BOOK OVERVIEW

CROSSING A CHASM

In Small Steps?

Evolution is defined as the change in the heritable characteristics of biological populations over successive generations, resulting in changes in both the genotype and phenotype. The evidence for evolution is primarily circumstantial, being based on fossils of extinct species, physical similarities, and a largely common genome. Charles Darwin believed that all species of organisms arise and develop through the natural selection of small, inherited variations that increase the individual’s ability to compete, survive, and reproduce.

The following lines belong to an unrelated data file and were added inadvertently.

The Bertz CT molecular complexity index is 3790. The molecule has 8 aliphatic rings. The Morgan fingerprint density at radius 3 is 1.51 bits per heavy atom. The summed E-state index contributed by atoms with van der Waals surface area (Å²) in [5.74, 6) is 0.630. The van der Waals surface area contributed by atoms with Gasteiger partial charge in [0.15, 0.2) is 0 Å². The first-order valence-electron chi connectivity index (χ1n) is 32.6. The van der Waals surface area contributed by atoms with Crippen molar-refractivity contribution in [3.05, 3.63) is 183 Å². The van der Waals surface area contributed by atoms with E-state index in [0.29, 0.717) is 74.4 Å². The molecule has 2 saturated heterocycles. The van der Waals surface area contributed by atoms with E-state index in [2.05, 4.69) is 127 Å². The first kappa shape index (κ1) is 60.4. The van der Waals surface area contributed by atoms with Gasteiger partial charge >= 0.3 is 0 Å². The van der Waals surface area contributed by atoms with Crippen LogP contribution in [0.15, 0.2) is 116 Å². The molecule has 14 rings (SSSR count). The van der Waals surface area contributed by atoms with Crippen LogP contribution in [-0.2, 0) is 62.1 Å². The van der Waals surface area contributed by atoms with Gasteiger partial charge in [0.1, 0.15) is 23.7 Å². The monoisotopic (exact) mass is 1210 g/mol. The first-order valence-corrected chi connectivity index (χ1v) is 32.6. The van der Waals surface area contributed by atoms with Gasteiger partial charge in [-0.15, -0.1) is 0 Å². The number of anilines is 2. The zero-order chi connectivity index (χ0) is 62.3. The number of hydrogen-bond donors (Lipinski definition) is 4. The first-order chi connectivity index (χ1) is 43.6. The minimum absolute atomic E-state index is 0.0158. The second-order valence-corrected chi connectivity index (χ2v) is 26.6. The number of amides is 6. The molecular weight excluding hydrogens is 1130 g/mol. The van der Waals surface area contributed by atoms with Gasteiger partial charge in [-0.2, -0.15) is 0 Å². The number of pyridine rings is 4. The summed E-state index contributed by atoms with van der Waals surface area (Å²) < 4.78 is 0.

Today, we know so much more than Darwin did 150 years ago, leading many scientists to discard genetic mutation and natural selection as having the development power previously ascribed to them. What has been missing in the science so far is “systems thinking” – a holistic approach to analysis that focuses on the way that a system’s constituent parts interrelate, and how systems work over time and within the context of larger systems.

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